Jun2017: Are You an Original or a Replica?

by Brad on May 31, 2017

“The reward for conformity is that everyone likes you except yourself.” – Rita Mae Brown

We all come into this world as trusting, innocent, collaborative, creative beings. And then we learn we’re not. Through efforts of parents, teachers, friends, managers and media, all blindly echoing what they were taught, we learn we have to become someone we’re not, an admission ticket of sorts to “the way it is in the world.” Society’s message is as pervasive as the air we breathe; and as is true with air, we don’t examine or question it. Work hard, stay busy, get it right, play things safe, get stuff done, don’t rock the boat, and, a newer addition, be politically correct (whatever that is.) In favoring conformance and social acceptance over personal authenticity, we have become replicas instead of originals, living someone else’s thinking instead of our own. If you don’t believe this, watch young children play. They exhibit, naturally, what we now wish we were. But we were!
Ask yourself: are you filled with the curiosity, wonder, freedom and creativity you experienced as a child? Where did they go? They’re still there, just hidden under a pile of bad lessons and unexamined assumptions about how you, and life, are supposed to work. But you don’t work that way, and neither does life. What now? We’re killing ourselves by trying to be someone we’re not. Unaware, we blame “life” for our stress and anxiety, when in fact, we’re doing it to ourselves, futilely (and unconsciously) trying to become someone else. Really, being yourself doesn’t create anxiety.

I know. I was brought up under intense pressure to get everything perfect, be socially acceptable and not rock the boat. Nowhere in this lesson plan was there recognition or encouragement for the creative essence that makes me the unique being I am. Only in hindsight can I fathom the unbearable stress, anxiety, inner conflict, emotional turmoil and abject futility of my early adult life. All along, I just thought life was difficult, and that I must not be doing very well at it. I responded by trying harder, when examining old lessons might have been far easier and more productive. Today, some people see my more academic approach and perspective as evidence I’ve never experienced “life,” when in fact it’s the result of a rather rigorous 15-year personal search for clarity and inner truth.

Today’s world, perhaps more than any other, asks for more originals – those with courage and commitment to think for themselves and to believe more in their own creative genius than in society’s “prevailing wisdom,” which just isn’t all that wise anyway. The reward for being yourself? (1) Restoring the curiosity, wonder and creativity you enjoyed as a child; (2) Living a life of meaning, peace and personal fulfillment, based in your own unique, creative essence; and (3) Releasing the stress and anxiety of trying to be someone else, freeing up energy you can use on stuff that matters.

Exercise: Consider someone you admire, either today or in history. For what do you admire them? At first look, they may appear to have had more luck, creativity, money, support, personality, or perhaps a more radical idea. In looking more deeply, however, a larger, more universal truth emerges. You’d likely find that what they did was a result of how they thought about what they did. They saw themselves and the world through the lens of their original self, their creative essence, not through the lens of vulnerability or judgment in the face of society’s pressure to conform. Now, probe your depth. Listen for that part of you that’s so naturally “you” you might not have recognized it as your original self. Describe how living this essence could bring you peace, joy and meaning. Now name the fears keeping you from it. It doesn’t matter how big or small your creative essence may feel. You’re here to influence the world in a way that has meaning both for you and the world. Reflection like this takes careful listening, because the world’s yammering is persistent, contrary and loud. Your original self is asking you to listen. You evoke it by honoring what you hear.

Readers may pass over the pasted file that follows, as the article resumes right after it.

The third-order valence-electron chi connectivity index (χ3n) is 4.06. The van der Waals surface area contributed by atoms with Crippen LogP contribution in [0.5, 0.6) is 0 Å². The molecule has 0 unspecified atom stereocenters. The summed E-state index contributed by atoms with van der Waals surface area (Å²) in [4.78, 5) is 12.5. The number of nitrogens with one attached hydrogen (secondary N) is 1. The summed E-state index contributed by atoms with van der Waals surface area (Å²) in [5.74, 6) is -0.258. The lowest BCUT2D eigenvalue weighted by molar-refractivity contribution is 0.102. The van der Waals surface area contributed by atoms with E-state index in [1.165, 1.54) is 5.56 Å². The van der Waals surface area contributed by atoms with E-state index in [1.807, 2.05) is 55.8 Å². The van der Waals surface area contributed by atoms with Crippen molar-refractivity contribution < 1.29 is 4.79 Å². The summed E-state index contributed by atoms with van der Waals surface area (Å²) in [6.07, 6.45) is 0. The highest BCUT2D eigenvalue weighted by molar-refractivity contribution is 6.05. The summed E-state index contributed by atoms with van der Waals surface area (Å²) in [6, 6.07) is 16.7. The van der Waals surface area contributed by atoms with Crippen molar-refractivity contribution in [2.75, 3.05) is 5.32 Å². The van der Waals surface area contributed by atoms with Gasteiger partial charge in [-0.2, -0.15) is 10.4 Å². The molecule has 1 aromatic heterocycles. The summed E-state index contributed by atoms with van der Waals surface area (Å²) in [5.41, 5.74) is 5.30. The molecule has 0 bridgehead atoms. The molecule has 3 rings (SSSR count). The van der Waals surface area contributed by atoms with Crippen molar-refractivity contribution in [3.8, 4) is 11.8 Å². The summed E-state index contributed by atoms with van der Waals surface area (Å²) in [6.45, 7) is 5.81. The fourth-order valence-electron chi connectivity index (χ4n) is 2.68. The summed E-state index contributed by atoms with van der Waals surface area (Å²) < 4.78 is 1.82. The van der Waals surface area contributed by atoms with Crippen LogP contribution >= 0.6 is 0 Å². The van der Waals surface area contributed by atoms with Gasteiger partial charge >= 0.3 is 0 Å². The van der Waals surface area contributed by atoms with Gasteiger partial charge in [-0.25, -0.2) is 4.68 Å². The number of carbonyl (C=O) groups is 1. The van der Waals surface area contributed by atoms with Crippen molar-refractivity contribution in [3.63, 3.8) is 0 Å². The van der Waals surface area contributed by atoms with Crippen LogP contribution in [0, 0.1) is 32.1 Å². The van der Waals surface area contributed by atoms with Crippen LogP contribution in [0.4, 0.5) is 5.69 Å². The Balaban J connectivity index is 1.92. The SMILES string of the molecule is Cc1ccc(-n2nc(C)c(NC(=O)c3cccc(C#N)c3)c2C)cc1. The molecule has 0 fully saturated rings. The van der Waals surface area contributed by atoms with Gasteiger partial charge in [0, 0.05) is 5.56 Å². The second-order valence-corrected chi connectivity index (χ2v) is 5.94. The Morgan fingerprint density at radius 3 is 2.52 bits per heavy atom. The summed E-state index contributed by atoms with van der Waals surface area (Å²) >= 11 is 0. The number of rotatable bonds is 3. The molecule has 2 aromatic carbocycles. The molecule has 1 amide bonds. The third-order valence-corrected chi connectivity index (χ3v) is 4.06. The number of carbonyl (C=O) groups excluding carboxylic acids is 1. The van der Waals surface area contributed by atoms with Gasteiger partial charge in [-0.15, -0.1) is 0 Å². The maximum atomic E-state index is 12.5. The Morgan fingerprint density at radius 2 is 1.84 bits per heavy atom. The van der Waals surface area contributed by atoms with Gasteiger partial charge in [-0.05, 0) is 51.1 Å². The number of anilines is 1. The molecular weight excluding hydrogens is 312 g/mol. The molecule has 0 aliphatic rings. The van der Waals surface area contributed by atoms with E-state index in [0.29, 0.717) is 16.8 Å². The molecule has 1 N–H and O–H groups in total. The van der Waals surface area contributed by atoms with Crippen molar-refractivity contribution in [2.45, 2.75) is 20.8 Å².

Life lessons from nature: In Africa’s grasslands, a wildebeest in the center of the herd is less likely to be picked off by a cheetah (the safety in numbers thing). Yet if it spent its life here, its only view would be another wildebeest’s butt.

Book of the month Originals, by Adam Grant, (subtitled, “How Non-Conformists Move the World.”) We’re all non-conformists; it’s the home of our “original self,” the creative essence that makes each of us unique. Grant explores how to tap this genius, and offers strategies for becoming your original self … in a world that would rather you didn’t. And if you’re on Cape Cod, you’ll find this book at the Market Street Bookshop in Mashpee Commons; 508-539-6985.

Download June 2017 pdf


{ 2 comments… read them below or add one }

Steve Glass May 31, 2017 at 10:20 am

Hi there! To your question “Ask yourself: are you filled with the curiosity, wonder, freedom and creativity you experienced as a child?”

I would say that for THIS period in my life the answer is no….although there is one place where the answer is YES, and that’s when I’m doing anything creative. So, until I can find a way to spread that feeling/experience to all areas of my life/mindset, I will continue to do MORE art! It’s a starting place, at least! Thanks



Debbie May 31, 2017 at 7:11 pm

I thought your writing a truthful reality. I have always known the more one tries to be different the less unique we become. Society influences our behavior and thoughts, becoming a clone of one another. Your drum beats to your will and courage and I applaud you for that. I suppose I am somewhat similar but as a new born just opening their eyes.


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